As ghosts appear across Tokyo and the weather turns bizarrely electrical, Thaniel grows convinced that it all has something to do with Mori’s disappearance – and that Mori might be in far more trouble than any of them first thought.

~*~

In 2015, readers were introduced to Natasha Pulley, Mori and Thaniel Steepleton in The Watchmaker of Filigree Street. Five years later, they’re returning in the Lost Future of Pepperharrow which sees Thaniel and Mori headed to Japan with their daughter, Six, as they seek to improve Thaniel’s health during a new posting for the British Legation in Tokyo to investigate ghosts, and strange goings on at a labour camp that bring them into contact with someone from Mori’s past – Takiko Pepperharrow.

The story moves between the past – up to ten years – particularly when dealing with Takiko, and 1888/1889 – the present in the novel, and how Mori and Thaniel navigate the mysteries and ghosts of Tokyo. In doing so, Thaniel finds himself falling into an unknown world, and when Mori disappears, and nobody knows where he is nor if he is still alive. It is an intricate plot that moves back and forth over a decade in Tokyo and Japan, highlighting issues of religion, the place of foreigners in Japan and the role of ghosts and clockwork as a common thread across both books. Denser than the first book, The Lost Future of Pepperharrow continues the story in surprising and eloquent ways.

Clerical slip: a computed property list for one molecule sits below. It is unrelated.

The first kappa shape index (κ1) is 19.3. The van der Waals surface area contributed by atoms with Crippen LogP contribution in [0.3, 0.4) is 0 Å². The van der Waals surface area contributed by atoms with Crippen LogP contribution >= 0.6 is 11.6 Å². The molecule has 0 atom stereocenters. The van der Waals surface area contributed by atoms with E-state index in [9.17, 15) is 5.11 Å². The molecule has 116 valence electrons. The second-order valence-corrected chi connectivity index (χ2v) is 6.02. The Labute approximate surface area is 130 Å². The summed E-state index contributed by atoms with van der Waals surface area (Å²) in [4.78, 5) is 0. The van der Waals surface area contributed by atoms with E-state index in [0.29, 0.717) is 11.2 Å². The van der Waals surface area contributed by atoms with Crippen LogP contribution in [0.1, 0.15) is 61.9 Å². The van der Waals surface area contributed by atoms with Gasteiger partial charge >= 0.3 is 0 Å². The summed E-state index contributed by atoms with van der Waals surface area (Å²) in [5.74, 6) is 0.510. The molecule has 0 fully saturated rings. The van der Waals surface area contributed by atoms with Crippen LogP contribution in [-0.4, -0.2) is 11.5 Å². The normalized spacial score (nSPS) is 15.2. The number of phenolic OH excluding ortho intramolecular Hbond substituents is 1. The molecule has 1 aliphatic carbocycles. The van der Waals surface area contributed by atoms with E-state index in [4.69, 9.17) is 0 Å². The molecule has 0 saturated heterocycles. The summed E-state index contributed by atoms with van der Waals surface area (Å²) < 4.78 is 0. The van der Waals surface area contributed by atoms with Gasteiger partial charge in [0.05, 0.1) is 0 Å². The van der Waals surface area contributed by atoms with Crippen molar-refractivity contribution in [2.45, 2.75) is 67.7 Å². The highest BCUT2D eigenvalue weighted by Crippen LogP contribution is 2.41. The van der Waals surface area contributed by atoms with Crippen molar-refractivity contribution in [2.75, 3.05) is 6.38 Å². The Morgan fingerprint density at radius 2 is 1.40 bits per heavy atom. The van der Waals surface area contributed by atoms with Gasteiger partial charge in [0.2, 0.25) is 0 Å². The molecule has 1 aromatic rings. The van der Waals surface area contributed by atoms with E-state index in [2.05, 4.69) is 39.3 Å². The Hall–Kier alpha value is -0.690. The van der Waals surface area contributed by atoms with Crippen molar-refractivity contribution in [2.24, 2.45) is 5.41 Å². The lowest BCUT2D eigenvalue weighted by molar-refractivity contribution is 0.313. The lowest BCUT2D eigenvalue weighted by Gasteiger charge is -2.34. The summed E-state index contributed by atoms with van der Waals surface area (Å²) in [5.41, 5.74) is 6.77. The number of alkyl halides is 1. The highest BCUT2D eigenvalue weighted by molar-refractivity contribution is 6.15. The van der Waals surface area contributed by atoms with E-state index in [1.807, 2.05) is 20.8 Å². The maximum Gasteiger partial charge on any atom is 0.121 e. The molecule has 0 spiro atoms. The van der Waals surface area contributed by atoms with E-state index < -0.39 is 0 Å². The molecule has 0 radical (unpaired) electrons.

Some aspects are most definitely historical – the Japanese Education Minister, Arinori Mori’s assassination and at least one of the prisons, whilst the rest might be based on history but has become a fantastical thing of its own, and borrows from history in order to create the world these characters populate and live in. The story is complex, immense and exceptionally told with rich detail where needed, and is immersive for time and place – making each aspect feel as though you were really there in the book with Thaniel – both when he was with Mori and whilst he was searching for him through Japan.

Each setting evoked a sense of being there – from the foggy streets of London, to the ships that sail across oceans and all the sights, sounds and sensations of Tokyo – both confronting and intriguing as seen through the eyes of Thaniel and his uncertainty as he investigates the ghosts, come together to create a story filled with so many different elements, some seem so small, it can be hard to define them easily, and with hints of magical realism, this is not a straight-forward historical fiction. It is much more layered and multi-faceted than that. It has so many layers that there were times I re-read a section – just to see if I had picked everything up, only to discover that some things had merely been hinted at in a very clever way that made sense towards the end. It maintained the balance of revealing things in the right place, and dropping little hints, and also, maintained the balance of good description and storytelling – neither was overdone. For each of these aspects – all books are going to be different in what they do and why – and when these elements as well as character, plot and setting combine, they create a story like this one that is clever and unique.

I thoroughly enjoyed this book, and hope that fans of Natasha’s first two books will as well.